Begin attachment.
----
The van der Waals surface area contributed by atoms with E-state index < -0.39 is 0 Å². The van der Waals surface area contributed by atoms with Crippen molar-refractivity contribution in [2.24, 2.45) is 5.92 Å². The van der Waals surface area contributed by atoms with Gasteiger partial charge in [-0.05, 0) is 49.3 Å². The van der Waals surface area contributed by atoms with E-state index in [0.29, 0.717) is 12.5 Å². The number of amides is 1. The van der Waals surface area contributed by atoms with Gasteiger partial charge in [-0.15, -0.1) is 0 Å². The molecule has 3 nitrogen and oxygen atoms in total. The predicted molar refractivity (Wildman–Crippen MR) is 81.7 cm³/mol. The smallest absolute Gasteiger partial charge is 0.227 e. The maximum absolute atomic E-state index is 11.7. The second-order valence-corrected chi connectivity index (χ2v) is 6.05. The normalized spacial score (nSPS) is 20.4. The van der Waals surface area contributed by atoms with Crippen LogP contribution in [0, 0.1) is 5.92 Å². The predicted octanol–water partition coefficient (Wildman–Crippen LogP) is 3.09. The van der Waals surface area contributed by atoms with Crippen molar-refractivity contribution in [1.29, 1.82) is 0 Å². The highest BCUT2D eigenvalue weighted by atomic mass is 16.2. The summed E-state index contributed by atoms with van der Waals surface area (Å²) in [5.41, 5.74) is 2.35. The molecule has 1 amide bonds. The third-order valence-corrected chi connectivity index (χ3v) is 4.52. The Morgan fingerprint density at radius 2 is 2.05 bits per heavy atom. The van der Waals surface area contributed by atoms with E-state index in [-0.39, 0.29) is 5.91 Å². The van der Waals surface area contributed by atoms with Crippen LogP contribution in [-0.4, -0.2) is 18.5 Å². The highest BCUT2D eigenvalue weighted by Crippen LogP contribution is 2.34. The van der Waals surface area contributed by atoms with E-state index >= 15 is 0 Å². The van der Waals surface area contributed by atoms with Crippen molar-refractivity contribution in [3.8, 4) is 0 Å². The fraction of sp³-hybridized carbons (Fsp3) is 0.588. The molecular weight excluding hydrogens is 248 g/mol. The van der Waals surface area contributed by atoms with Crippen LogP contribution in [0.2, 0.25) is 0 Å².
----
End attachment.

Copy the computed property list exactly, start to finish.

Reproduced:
The van der Waals surface area contributed by atoms with E-state index < -0.39 is 0 Å². The van der Waals surface area contributed by atoms with Crippen molar-refractivity contribution in [2.24, 2.45) is 5.92 Å². The van der Waals surface area contributed by atoms with Gasteiger partial charge in [-0.05, 0) is 49.3 Å². The van der Waals surface area contributed by atoms with E-state index in [0.29, 0.717) is 12.5 Å². The number of amides is 1. The van der Waals surface area contributed by atoms with Gasteiger partial charge in [-0.15, -0.1) is 0 Å². The molecule has 3 nitrogen and oxygen atoms in total. The predicted molar refractivity (Wildman–Crippen MR) is 81.7 cm³/mol. The smallest absolute Gasteiger partial charge is 0.227 e. The maximum absolute atomic E-state index is 11.7. The second-order valence-corrected chi connectivity index (χ2v) is 6.05. The normalized spacial score (nSPS) is 20.4. The van der Waals surface area contributed by atoms with Crippen LogP contribution in [0, 0.1) is 5.92 Å². The predicted octanol–water partition coefficient (Wildman–Crippen LogP) is 3.09. The van der Waals surface area contributed by atoms with Crippen molar-refractivity contribution in [1.29, 1.82) is 0 Å². The highest BCUT2D eigenvalue weighted by atomic mass is 16.2. The summed E-state index contributed by atoms with van der Waals surface area (Å²) in [5.41, 5.74) is 2.35. The molecule has 1 amide bonds. The third-order valence-corrected chi connectivity index (χ3v) is 4.52. The Morgan fingerprint density at radius 2 is 2.05 bits per heavy atom. The van der Waals surface area contributed by atoms with E-state index in [-0.39, 0.29) is 5.91 Å². The van der Waals surface area contributed by atoms with Crippen LogP contribution in [-0.4, -0.2) is 18.5 Å². The highest BCUT2D eigenvalue weighted by Crippen LogP contribution is 2.34. The van der Waals surface area contributed by atoms with E-state index >= 15 is 0 Å². The van der Waals surface area contributed by atoms with Crippen molar-refractivity contribution in [3.8, 4) is 0 Å². The fraction of sp³-hybridized carbons (Fsp3) is 0.588. The molecular weight excluding hydrogens is 248 g/mol. The van der Waals surface area contributed by atoms with Crippen LogP contribution in [0.2, 0.25) is 0 Å².